What Is Branch Retinal Vein Occlusion (BRVOQ)?
Arteries and veins transport blood throughout your body, this includes your eyes. The eye’s retina has one major artery and one major vein. When branches of the retinal vein become blocked, it is referred to as a branch retinal vein occlusion (BRVO).
When the vein is blocked, blood and fluid oozes out into the retina. The macula can swell from this fluid, hurting your central vision. Eventually, without blood circulation, nerve cells in the eye can die and you can lose more sight.
What are the symptoms of BRVO?
The most apparent symptom of BRVO is vision loss or blurry vision in part or all of one eye. It can happen rapidly or worsen over hours or days. Sometimes, you can lose all vision all at once. You may notice floaters. These are black spots, lines or squiggles in your vision. These are shadows from tiny clumps of blood seeping into the vitreous from retinal vessels.
BRVO almost always happens only in a single eye.
What causes BRVO?
Many times doctors don’t know what causes the blockage in BRVO. Sometimes it can happen when disease makes the walls of your arteries thicker and harder. Those arteries can cross over and put pressure on a vein.
Who is at risk for BRVO?
BRVO usually happens in people who are aged 50 and older.
People who have the following health problems have a greater risk of BRVO:
high blood pressure diabetes glaucoma
hardening of the arteries (called arteriosclerosis)
How is BRVO diagnosed?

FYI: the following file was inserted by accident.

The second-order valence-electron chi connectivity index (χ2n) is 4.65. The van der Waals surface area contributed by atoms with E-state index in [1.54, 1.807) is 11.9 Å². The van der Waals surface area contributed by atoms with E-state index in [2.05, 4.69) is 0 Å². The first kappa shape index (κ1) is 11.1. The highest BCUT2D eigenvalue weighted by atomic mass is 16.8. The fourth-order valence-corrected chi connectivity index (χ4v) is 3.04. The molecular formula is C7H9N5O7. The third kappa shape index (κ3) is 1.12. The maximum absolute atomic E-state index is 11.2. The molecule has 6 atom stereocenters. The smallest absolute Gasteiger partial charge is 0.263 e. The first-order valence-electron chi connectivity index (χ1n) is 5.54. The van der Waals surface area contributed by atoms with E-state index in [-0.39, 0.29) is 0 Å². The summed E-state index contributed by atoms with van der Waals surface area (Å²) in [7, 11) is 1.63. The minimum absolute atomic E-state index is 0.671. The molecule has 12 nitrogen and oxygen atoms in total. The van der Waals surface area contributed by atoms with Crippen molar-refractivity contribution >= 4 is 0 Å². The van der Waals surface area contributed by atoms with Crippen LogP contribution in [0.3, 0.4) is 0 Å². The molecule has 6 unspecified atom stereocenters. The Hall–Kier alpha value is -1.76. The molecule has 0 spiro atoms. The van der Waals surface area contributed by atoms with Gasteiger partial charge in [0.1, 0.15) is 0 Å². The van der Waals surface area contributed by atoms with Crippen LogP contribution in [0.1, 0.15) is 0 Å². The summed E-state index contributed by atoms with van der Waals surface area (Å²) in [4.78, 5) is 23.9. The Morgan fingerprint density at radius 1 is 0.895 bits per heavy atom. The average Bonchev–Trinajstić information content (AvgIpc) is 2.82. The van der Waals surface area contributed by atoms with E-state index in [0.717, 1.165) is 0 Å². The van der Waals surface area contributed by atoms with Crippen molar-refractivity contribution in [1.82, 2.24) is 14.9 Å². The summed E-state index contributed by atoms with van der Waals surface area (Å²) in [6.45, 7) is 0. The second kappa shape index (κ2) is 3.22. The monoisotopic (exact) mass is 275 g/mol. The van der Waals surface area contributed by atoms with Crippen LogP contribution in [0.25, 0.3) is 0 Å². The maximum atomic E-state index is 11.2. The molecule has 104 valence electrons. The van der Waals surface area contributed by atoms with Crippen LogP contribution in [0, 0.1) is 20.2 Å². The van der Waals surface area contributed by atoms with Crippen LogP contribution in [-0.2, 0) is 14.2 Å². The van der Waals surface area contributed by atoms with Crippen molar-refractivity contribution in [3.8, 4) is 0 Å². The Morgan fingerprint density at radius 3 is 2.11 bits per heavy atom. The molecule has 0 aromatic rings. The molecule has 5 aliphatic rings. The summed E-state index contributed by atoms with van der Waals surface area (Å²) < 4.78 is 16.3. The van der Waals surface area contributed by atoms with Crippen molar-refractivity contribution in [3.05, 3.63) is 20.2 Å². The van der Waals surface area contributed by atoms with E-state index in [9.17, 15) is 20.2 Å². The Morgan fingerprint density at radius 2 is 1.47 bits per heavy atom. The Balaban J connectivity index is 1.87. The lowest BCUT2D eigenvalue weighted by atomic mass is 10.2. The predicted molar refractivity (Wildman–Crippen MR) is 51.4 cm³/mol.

Your doctor will widen (dilate) your pupils with eye drops and observe your retina.
They may do a test called fluorescein angiography. Yellow dye (called fluorescein) is inserted into a vein, usually in your arm. The dye travels through your blood vessels. A specific camera takes photos of your retina as the dye travels throughout the vessels. This test indicates if any retinal blood vessels are being blocked.
Also, your blood sugar and cholesterol levels may be tested.
People under the age of 40 with BRVO may be tested to look for an issue with their blood clotting or thickening.
How is BRVO treated?
BRVO cannot be cured. The main goal of treatment is to keep your sight stable. This is normally done by sealing off any leaking blood vessels in the retina. This helps stop further swelling of the macula.
Your ophthalmologist will most likely do a form of laser surgery called focal laser treatment. A laser is used to make small burns to regions around the macula. This helps stop fluid from seeping from the vessels.
Your ophthalmologist may also choose to treat your BRVO with medication injections in the eye. The medicine can aide with reducing the swelling of the macula.
It usually takes a couple months before you notice your vision improving after treatment. While most individuals see some improvement in their vision, some people won’t have any
To lower your risk for BRVO, you should do the following:
- eat a low-fat diet
- get regular exercise
- maintain an ideal weight
- don’t smoke
Branch retinal vein occlusion (BRVO) is when a vein in your retina is blocked. The retina, including the macula, will swell, causing vision loss. Often the cause of BRVO isn’t found. Sometimes it is caused by problems from hardening of the arteries.
The blockage from BRVO cannot be removed. Instead, treatment aims to keep vision stable. Your ophthalmologist may do laser surgery of the retina or medication injections in the eye. These treatments are done to prevent swelling of the macula, hopefully improving vision.